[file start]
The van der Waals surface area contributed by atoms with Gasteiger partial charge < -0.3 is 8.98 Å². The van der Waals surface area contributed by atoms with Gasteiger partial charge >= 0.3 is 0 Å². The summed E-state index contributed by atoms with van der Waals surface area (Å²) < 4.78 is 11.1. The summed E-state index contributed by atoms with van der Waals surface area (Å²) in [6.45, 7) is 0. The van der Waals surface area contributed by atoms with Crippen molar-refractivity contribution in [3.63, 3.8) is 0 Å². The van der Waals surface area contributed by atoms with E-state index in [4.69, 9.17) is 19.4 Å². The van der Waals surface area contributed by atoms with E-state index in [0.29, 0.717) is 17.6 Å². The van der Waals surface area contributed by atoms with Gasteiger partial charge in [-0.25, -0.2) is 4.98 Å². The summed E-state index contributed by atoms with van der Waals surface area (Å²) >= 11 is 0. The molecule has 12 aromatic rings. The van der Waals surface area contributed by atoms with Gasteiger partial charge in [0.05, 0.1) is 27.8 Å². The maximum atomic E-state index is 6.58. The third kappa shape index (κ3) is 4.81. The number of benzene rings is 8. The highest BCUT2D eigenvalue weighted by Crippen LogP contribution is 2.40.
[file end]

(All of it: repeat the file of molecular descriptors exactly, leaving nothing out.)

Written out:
The van der Waals surface area contributed by atoms with Gasteiger partial charge < -0.3 is 8.98 Å². The van der Waals surface area contributed by atoms with Gasteiger partial charge >= 0.3 is 0 Å². The summed E-state index contributed by atoms with van der Waals surface area (Å²) < 4.78 is 11.1. The summed E-state index contributed by atoms with van der Waals surface area (Å²) in [6.45, 7) is 0. The van der Waals surface area contributed by atoms with Crippen molar-refractivity contribution in [3.63, 3.8) is 0 Å². The van der Waals surface area contributed by atoms with E-state index in [4.69, 9.17) is 19.4 Å². The van der Waals surface area contributed by atoms with E-state index in [0.29, 0.717) is 17.6 Å². The van der Waals surface area contributed by atoms with Gasteiger partial charge in [-0.25, -0.2) is 4.98 Å². The summed E-state index contributed by atoms with van der Waals surface area (Å²) >= 11 is 0. The molecule has 12 aromatic rings. The van der Waals surface area contributed by atoms with Gasteiger partial charge in [0.05, 0.1) is 27.8 Å². The maximum atomic E-state index is 6.58. The third kappa shape index (κ3) is 4.81. The number of benzene rings is 8. The highest BCUT2D eigenvalue weighted by Crippen LogP contribution is 2.40.